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Westside Watch

Glimpse of a Futuristic LAX Can't Erase the White Zones

March 13, 1994

In 2194, it turns out, LAX will have several things in common with today's airport.

For one, there will still be constant recorded announcements about the white zones along the curbs in front of the terminals. But instead of banning parking, they will warn against hovering.

And, like today, there will be a customs office snagging import law violators and handling travelers' passport problems. Only in the future, the officers may be half-machine (sometimes they seem that way today).

Such are the visions of Ken Estin, executive producer of "LAX 2194," a Fox Broadcasting sitcom pilot to be filmed this week (on a sound stage, not at the airport). We won't know till May, however, if it will be on Fox's fall schedule.

Most of the action of "LAX 2194" will take place in the airport's intergalactic customs office, where five regulars who come from different backgrounds blend into a family.

The characters in Estin's project include a part-man, part-machine cyborg; a Texan cryogenically frozen in 1994 and thawed in the 22nd Century, and a Japanese-Mexican woman representing the bond between the planet's most powerful economic powers.

Estin will use the show for social commentary, such as zinging today's inflated salaries of entertainers and athletes. In his future, they will make minimum wage while people such as sewer workers will earn top dollar for their hard work.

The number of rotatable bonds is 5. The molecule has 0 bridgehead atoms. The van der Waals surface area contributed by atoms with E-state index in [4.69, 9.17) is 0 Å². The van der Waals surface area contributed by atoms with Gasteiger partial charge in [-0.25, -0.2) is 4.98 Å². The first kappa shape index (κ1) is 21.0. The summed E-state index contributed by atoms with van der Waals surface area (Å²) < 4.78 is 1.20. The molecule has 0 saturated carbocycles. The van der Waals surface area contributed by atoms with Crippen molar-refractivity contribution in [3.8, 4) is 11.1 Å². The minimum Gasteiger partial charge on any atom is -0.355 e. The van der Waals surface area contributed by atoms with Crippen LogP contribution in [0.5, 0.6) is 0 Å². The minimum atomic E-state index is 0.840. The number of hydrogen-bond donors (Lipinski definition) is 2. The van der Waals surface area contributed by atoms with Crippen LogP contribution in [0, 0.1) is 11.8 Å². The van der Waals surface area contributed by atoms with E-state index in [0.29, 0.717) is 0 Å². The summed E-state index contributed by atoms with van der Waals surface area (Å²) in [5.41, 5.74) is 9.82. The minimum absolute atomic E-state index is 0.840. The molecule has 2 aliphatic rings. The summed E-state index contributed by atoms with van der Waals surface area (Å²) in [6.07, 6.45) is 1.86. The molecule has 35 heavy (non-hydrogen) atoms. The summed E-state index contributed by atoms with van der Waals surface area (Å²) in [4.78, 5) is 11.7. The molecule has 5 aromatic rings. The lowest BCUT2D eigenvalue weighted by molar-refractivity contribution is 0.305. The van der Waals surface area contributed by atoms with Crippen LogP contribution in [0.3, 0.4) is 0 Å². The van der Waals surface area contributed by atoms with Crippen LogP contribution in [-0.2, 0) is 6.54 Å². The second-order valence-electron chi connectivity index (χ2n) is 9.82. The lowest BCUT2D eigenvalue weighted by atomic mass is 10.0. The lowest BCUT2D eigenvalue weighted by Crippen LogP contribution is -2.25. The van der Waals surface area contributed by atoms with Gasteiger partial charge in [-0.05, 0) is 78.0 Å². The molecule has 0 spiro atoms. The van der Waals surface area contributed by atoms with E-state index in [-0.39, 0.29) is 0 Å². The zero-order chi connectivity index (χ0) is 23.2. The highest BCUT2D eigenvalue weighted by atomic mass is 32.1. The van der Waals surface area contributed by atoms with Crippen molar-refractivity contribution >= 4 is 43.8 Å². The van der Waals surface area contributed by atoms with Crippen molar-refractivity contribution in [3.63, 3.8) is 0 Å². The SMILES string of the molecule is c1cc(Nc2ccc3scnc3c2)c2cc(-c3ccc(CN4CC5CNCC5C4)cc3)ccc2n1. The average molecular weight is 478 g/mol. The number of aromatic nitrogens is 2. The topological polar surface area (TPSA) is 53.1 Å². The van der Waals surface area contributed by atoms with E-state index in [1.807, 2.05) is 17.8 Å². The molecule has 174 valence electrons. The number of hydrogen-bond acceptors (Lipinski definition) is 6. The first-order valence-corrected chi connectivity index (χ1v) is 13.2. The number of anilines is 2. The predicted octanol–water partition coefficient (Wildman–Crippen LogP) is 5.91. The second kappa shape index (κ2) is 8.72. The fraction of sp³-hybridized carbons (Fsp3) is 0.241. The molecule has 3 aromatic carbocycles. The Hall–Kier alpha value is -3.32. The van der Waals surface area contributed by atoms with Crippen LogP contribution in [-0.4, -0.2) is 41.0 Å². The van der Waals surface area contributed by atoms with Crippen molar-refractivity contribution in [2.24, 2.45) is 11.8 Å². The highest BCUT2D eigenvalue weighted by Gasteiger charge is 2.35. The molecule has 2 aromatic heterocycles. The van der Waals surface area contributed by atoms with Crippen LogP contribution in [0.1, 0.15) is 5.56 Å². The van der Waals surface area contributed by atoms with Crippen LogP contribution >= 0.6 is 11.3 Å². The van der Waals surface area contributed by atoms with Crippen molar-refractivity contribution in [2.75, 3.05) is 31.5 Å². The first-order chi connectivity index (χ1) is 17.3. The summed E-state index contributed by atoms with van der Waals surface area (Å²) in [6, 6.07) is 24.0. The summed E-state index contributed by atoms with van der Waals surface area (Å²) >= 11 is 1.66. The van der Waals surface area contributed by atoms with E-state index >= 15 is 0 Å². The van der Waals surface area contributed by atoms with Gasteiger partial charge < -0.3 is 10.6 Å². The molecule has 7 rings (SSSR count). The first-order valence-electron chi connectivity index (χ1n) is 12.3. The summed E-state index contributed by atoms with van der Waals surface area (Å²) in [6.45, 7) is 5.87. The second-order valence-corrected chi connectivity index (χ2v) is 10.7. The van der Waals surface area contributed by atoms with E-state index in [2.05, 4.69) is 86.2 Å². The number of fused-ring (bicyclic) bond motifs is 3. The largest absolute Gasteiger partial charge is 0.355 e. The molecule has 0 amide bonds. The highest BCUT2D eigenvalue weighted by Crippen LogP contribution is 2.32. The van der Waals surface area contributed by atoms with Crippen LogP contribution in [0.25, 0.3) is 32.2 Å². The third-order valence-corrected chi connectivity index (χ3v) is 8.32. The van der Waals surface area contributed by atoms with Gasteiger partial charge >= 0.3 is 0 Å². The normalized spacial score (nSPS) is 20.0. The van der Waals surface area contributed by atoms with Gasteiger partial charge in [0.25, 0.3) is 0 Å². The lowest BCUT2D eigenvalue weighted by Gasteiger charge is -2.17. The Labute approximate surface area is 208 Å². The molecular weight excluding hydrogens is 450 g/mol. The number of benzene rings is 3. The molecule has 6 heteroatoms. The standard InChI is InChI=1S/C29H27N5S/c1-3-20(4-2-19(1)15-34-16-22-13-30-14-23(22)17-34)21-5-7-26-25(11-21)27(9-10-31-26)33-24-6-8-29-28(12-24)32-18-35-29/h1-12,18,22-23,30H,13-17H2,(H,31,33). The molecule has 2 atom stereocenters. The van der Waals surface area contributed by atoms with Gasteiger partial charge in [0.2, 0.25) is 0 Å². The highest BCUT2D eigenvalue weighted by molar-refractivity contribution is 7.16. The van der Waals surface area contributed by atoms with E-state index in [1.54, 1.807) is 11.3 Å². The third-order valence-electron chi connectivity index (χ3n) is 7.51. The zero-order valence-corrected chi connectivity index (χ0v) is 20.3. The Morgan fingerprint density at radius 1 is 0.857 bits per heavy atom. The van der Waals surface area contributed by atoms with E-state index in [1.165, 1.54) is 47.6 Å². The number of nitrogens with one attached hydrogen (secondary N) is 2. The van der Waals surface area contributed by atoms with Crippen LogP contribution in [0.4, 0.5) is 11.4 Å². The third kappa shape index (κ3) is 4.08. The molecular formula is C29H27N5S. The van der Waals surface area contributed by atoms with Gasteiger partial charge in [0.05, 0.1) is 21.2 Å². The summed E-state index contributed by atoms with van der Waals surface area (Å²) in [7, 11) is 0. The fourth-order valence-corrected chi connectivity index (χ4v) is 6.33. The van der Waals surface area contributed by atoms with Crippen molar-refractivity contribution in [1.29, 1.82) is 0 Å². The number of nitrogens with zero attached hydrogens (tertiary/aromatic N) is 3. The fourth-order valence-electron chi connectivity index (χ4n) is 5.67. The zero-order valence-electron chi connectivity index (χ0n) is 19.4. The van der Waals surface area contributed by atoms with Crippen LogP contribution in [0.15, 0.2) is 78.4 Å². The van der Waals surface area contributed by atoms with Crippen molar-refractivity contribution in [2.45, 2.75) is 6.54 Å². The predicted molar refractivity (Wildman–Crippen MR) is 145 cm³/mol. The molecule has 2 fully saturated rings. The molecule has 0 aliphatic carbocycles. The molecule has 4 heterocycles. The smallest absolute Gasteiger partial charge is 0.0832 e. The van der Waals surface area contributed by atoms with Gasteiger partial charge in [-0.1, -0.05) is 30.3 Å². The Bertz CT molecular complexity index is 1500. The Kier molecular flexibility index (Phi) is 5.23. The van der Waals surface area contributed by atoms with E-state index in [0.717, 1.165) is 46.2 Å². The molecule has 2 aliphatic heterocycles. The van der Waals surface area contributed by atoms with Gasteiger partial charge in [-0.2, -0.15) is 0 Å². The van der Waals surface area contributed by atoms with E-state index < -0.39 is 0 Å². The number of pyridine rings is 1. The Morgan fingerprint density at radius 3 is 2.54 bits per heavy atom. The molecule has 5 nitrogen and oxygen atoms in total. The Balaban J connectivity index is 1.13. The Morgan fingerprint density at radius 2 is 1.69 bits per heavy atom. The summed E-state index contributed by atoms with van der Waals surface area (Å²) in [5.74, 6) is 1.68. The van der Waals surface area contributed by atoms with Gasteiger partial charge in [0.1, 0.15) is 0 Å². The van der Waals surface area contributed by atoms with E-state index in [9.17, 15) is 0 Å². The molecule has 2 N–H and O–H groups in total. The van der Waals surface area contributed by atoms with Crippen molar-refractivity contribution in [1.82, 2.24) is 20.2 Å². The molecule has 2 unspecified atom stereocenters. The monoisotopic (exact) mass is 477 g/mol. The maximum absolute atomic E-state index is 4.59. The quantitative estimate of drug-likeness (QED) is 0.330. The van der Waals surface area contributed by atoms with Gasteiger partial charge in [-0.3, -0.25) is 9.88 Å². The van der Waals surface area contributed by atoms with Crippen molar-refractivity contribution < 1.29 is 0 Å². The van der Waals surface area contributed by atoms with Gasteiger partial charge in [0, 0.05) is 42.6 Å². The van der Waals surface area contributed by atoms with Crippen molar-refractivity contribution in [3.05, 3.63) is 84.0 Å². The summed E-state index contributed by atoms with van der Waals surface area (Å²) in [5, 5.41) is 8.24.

That's nice. But couldn't he have done something about the white zone?


TOUGH INTERVIEW: Job interviews are bad enough. But imagine having one in public.

The Beverly Hills City Council understands the concern. But, under a new provision in the state's open public meetings law, interviews for appointments to city commission posts will have to be conducted in public effective April 1. The council's choice would be selected in a public vote too.

And council members are worried that the glare of the spotlight will make people shy about applying. Presumably, fans and foes of the appointees could comment on the applicants' qualifications and personal habits during the public comment portion of a council meeting.

Mayor Maxwell Salter said he could envision a scenario much like the Senate confirmation hearings of John Tower, whose nomination for secretary of defense in 1989 was scuttled amid charges he embarked on frequent drinking binges.

"Imagine what would happen in a small community like Beverly Hills," Salter said.

Council members now privately review applications and submit their choice of commissioners to the city manager, who announces which applicant received the majority vote.


NO JAILBIRD: The dignity of the Santa Monica courthouse, already strained by drastic repairs forced by the Northridge earthquake, was soiled even further recently by the intrusion of a pesky blue jay.

With the ceilings removed for asbestos abatement, the avian intruder proved to be no friend of the court, said staff assistant Brian Hamilton.

It disrupted the goings-on in several courtrooms, he said, and even buzzed a jury room or two.

An animal control officer was called, complete with net, but the bird proved to be a flight risk, evading capture.

Finally, Hamilton said, "We left some birdseed near an open window . . . He hasn't been heard from since."

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